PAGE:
instructions for generating the plurality of next addresses using the second type of data, where the plurality of next addresses are associated, respectively, with the determined points in the recursive tree data structure.
14. The computer readable medium of claim 13, further comprising:
instructions for providing the plurality of next addresses to the plurality of SRAMs.
15. The computer readable medium of claim 13, where the instructions for generating the plurality of next addresses further comprise:
instructions for adding bits to respective information included in the second type of data.
16. The computer readable medium of claim 13, where the first type of data transmitted to the packet processor determines an action to be performed on a data packet associated with the first type of data.
Description

This application is a continuation-in-part (CIP) of U.S. patent application Ser. No. 12/049,656, filed on Mar. 17, 2008, the contents of which are herein incorporated by reference.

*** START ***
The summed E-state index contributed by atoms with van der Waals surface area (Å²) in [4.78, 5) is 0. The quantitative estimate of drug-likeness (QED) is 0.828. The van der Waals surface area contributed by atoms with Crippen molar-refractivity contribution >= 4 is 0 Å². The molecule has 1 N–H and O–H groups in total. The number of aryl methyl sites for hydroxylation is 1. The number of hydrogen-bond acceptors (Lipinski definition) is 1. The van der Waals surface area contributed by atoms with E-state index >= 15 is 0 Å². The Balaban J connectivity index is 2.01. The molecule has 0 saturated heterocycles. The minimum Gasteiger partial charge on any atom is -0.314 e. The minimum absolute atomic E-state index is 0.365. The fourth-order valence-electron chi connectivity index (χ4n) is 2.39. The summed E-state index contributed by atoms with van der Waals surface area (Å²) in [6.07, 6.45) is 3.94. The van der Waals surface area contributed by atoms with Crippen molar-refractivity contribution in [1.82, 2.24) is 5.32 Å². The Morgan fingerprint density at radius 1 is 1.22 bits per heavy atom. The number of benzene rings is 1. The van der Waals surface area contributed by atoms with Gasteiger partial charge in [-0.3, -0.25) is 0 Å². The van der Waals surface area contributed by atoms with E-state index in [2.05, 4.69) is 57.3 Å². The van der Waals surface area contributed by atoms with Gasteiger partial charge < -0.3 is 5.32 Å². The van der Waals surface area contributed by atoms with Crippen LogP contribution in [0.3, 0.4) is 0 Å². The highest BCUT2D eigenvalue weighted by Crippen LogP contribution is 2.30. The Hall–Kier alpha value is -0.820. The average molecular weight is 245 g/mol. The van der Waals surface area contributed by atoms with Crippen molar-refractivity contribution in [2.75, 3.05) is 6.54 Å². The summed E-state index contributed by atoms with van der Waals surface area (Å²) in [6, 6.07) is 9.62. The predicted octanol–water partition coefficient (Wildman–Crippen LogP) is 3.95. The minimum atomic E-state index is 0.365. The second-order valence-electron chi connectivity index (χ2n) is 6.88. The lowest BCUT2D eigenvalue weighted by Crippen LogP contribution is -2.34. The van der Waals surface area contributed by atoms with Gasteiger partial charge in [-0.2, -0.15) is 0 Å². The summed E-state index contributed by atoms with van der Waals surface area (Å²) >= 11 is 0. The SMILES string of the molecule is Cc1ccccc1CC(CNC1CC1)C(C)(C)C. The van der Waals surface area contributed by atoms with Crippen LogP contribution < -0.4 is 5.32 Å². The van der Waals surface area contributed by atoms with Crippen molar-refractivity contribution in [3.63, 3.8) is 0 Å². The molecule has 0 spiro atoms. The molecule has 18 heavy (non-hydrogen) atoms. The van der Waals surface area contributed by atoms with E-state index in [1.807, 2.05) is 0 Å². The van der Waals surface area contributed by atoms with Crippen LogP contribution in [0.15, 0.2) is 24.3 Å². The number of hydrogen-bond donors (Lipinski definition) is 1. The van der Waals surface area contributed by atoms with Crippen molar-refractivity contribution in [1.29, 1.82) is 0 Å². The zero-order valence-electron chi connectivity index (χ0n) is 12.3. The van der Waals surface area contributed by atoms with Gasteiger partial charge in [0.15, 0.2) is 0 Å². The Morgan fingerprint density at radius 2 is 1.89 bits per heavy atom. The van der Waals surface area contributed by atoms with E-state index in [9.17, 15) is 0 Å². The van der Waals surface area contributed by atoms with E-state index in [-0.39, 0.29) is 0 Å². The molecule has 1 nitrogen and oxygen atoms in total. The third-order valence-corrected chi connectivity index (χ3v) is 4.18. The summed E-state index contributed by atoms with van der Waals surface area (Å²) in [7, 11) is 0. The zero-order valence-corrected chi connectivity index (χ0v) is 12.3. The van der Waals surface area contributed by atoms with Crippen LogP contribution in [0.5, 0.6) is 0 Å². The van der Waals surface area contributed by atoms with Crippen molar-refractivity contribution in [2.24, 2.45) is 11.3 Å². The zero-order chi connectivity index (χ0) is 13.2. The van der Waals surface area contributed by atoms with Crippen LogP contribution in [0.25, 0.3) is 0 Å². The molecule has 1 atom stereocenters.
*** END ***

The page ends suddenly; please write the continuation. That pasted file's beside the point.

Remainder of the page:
BACKGROUND INFORMATION

Network devices, such as switches or routers, may be used not only to route and/or switch data packets to their destinations, but may also be used to collect information and perform actions on received and/or transmitted data packets. Existing network devices commonly store databases associated with packet processing functions in recursive data structures that must be accessed by a packet forwarding engine in order to determine the action(s) to be performed on a data packet. Access to recursive data structures is iterative and the address of a read transaction depends on the data of the previous read transaction. While processing a packet, the packet forwarding engine typically issues a series of memory read operations to an external memory in which the data structures are stored. The packet forwarding engine has to wait for the data for each read transaction to be returned from the external memory before it can construct the address of the next read transaction to access the next iteration of the data structure or the final set of data that determines the action(s) that need to be performed on that particular packet. In such implementations, multiple memory accesses to external memory devices associated with tracking recursive data structures can add significant amount of latency for each packet to propagate through the network device.

SUMMARY